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The following text is an analysis of the Freedom of Information Act (FOIA). Included is a brief history of its passage and subsequent amendments, a section-by-section analysis with an emphasis on judicial interpretations, and a discussion of certain general topics which do not fit under any one section. This analysis is intended to be an objective description of the current state of the law, although some may disagree with specific portions. Where there is clearly an unresolved legal question, that fact has been indicated.
Below is a list of certain reference materials and the shortform citation which is used to refer to them in the text:
1. Freedom of Information Source Book: Legislative Materials, Cases, Articles, Senate Doc. No. 93-82, 93d Cong., 2d Sess. (1974) (relates to the original FOIA passed in 1966). Referred to in text as Source Book I.
2. Freedom of Information Act and Amendments of 1974 (P.L. 93-502), Joint Committee Print, 94th Cong., 1st Sess. (1975). Referred to in text as Source Book II.
3. Attorney General's Memorandum on the Public Information Section of the Administrative Procedure Act (1967). Referred to in text as 1967 Blue Book.
4. Attorney General's Memorandum on the 1974 Amendments to the Freedom of Information Act (1974). Referred to in text as 1975 Blue Book.
5. Attorney General's Memorandum on the 1986 Amendments to the Freedom of Information Act (1987). Referred to in text as 1987 Blue Book.
6. FOIA Update. A quarterly newsletter published by the Department of Justice's Office of Information and Privacy to provide guidance to federal agencies on FOIA matters. Referred to in text by issue designation; e.g., Spring 1981.
7. Government in the Sunshine Act -- S.5, Source Book: Legislative History, Texts, and Other Documents, Joint Committee Print, 94th Cong., 2d Sess. (1976). Referred to in text as Sunshine Act Source Book.
The Office of Information and Privacy also
publishes two other extremely useful references:
1. Freedom of Information Case List. Published every other year and available from the U.S. Government Printing Office, ISBN 0-16-049785-X. The current edition is September 1998.
2. Freedom of Information Act Guide & Privacy Act Overview. Published every year and also available from the U.S. Government Printing Office, ISBN 0-16-049784-1. The current edition is September 1998.
Congress passed the original FOIA in 1966 with an effective date of July 4, 1967. Dissatisfied with the executive branch's implementation of the Act, and with the Supreme Court's decision in EPA v. Mink (discussed below under Exemption 1), it overrode a presidential veto to amend the Act significantly in 1974. Another Supreme Court decision led to amendment of Exemption 3 in 1976, while the Civil Service Reform Act of 1978 (P.L. 95-454) necessitated the substitution in 5 U.S.C. §552(a)(4)(F) of "Special Counsel" for "Civil Service Commission." In 1984, Congress enacted legislation which gave courts a great deal of discretion in determining whether to grant the expedited treatment of FOIA cases called for in 5 U.S.C. §552(a)(4)(D). 28 U.S.C. §1657.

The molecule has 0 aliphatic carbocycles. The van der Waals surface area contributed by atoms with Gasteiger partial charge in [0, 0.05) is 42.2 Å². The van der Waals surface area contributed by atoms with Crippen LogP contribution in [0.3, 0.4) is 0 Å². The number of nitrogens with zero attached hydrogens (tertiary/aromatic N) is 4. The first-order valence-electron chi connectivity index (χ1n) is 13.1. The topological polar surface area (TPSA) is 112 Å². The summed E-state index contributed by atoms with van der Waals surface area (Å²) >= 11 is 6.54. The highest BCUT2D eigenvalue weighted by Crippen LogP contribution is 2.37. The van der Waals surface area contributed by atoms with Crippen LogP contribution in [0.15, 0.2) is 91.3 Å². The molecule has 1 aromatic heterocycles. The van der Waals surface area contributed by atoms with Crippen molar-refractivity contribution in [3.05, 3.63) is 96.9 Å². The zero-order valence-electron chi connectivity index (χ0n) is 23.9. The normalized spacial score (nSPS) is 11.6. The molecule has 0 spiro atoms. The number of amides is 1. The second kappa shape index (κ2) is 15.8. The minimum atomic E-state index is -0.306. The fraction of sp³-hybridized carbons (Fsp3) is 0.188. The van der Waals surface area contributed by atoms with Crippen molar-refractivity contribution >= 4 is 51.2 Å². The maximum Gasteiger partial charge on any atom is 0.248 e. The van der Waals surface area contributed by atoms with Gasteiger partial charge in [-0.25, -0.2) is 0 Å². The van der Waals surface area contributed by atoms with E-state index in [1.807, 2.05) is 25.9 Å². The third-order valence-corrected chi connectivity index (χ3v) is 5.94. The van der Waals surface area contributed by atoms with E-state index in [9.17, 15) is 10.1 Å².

The next amendment was the Freedom of Information Reform Act of 1986 (part of the Anti-Drug Abuse Act of 1986, P.L. 99-570). It dealt with questions of fees to be charged to requesters, and protections afforded to law enforcement records.
Ten years later, in October 1996, Congress enacted the Electronic Freedom of Information Act (EFOIA), the most comprehensive FOIA amendments since 1974. See P.L. 104-231. This legislation contained: (1) significant amendments to the reading room requirements; (2) equally significant amendments to the agencies' obligations in responding to requests; (3) an addition to the judicial review standards; (4) an extension of the administrative time limits for responding to initial requests from 10 to 20 working days; (5) new definitions of unusual and exceptional circumstances; (6) authorization for a multitrack processing procedure; (7) a requirement to agencies to promulgate regulations providing for expedited processing of certain requests; (8) new requirements for indicating redactions of portions of records; (9) changes to the annual report requirements; (10) a new definition of "agency" and an initial one of information. Most of these amendments took effect on March 31, 1997, but those relating to time limits and backlogs (4-7 above) did not become effective until October 2, 1997.
The Office of Information and Privacy published guidance concerning implementation of EFOIA in the Fall 1996 (Vol. XVII, No. 4) and Summer 1998 (Vol. XIX, No. 3) issues of FOIA Update. See also, the Department of Justice's implementing regulations at 63 Fed.Reg. 29591 (June 1, 1998), codified in Part 16 of 28 C.F.R.
The complete text of each section in set out in full at the beginning of the relevant analysis. Text which has remained unchanged since the FOIA was passed in 1966 is unmarked. Portions added by the 1974 Amendments are in italics. The language added in 1976 by a provision in the Sunshine Act is underlined. The 1986 amendments are in boldface. The 1996 Amendments are indicated in bold italics.
The exemptions from mandatory disclosure in the FOIA are set forth in 5 U.S.C. §552(b). The specific exemptions will be referred to in the text by either (1) their full citation, (2) Exemption _, or (3) the (b)( ) exemption.
Next Section: II. HISTORY